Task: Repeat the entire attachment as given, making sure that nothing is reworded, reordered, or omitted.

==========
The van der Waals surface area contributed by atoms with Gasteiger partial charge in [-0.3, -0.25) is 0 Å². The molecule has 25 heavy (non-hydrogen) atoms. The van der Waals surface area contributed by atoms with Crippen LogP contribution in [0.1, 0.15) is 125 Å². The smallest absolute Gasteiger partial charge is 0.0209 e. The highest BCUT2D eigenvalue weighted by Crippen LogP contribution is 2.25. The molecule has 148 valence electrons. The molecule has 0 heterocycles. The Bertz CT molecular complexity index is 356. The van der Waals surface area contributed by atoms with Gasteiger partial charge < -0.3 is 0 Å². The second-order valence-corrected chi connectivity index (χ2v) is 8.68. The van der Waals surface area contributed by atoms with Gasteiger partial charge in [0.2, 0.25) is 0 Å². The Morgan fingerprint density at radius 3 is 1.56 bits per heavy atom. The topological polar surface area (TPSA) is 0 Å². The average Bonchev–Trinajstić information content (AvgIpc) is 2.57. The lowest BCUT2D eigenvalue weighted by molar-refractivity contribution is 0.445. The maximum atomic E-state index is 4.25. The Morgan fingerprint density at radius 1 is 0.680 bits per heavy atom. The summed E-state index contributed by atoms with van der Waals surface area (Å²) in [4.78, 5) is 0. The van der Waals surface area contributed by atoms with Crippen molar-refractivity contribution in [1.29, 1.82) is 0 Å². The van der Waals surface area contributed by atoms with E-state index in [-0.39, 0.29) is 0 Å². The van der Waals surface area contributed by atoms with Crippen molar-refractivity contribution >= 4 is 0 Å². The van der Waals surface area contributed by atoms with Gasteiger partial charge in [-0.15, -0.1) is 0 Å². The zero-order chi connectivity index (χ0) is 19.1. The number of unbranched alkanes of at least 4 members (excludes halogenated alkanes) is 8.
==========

The van der Waals surface area contributed by atoms with Gasteiger partial charge in [-0.3, -0.25) is 0 Å². The molecule has 25 heavy (non-hydrogen) atoms. The van der Waals surface area contributed by atoms with Crippen LogP contribution in [0.1, 0.15) is 125 Å². The smallest absolute Gasteiger partial charge is 0.0209 e. The highest BCUT2D eigenvalue weighted by Crippen LogP contribution is 2.25. The molecule has 148 valence electrons. The molecule has 0 heterocycles. The Bertz CT molecular complexity index is 356. The van der Waals surface area contributed by atoms with Gasteiger partial charge < -0.3 is 0 Å². The second-order valence-corrected chi connectivity index (χ2v) is 8.68. The van der Waals surface area contributed by atoms with Gasteiger partial charge in [0.2, 0.25) is 0 Å². The Morgan fingerprint density at radius 3 is 1.56 bits per heavy atom. The topological polar surface area (TPSA) is 0 Å². The average Bonchev–Trinajstić information content (AvgIpc) is 2.57. The lowest BCUT2D eigenvalue weighted by molar-refractivity contribution is 0.445. The maximum atomic E-state index is 4.25. The Morgan fingerprint density at radius 1 is 0.680 bits per heavy atom. The summed E-state index contributed by atoms with van der Waals surface area (Å²) in [4.78, 5) is 0. The van der Waals surface area contributed by atoms with Crippen molar-refractivity contribution in [1.29, 1.82) is 0 Å². The van der Waals surface area contributed by atoms with E-state index in [-0.39, 0.29) is 0 Å². The van der Waals surface area contributed by atoms with Crippen molar-refractivity contribution >= 4 is 0 Å². The van der Waals surface area contributed by atoms with Gasteiger partial charge in [-0.15, -0.1) is 0 Å². The zero-order chi connectivity index (χ0) is 19.1. The number of unbranched alkanes of at least 4 members (excludes halogenated alkanes) is 8.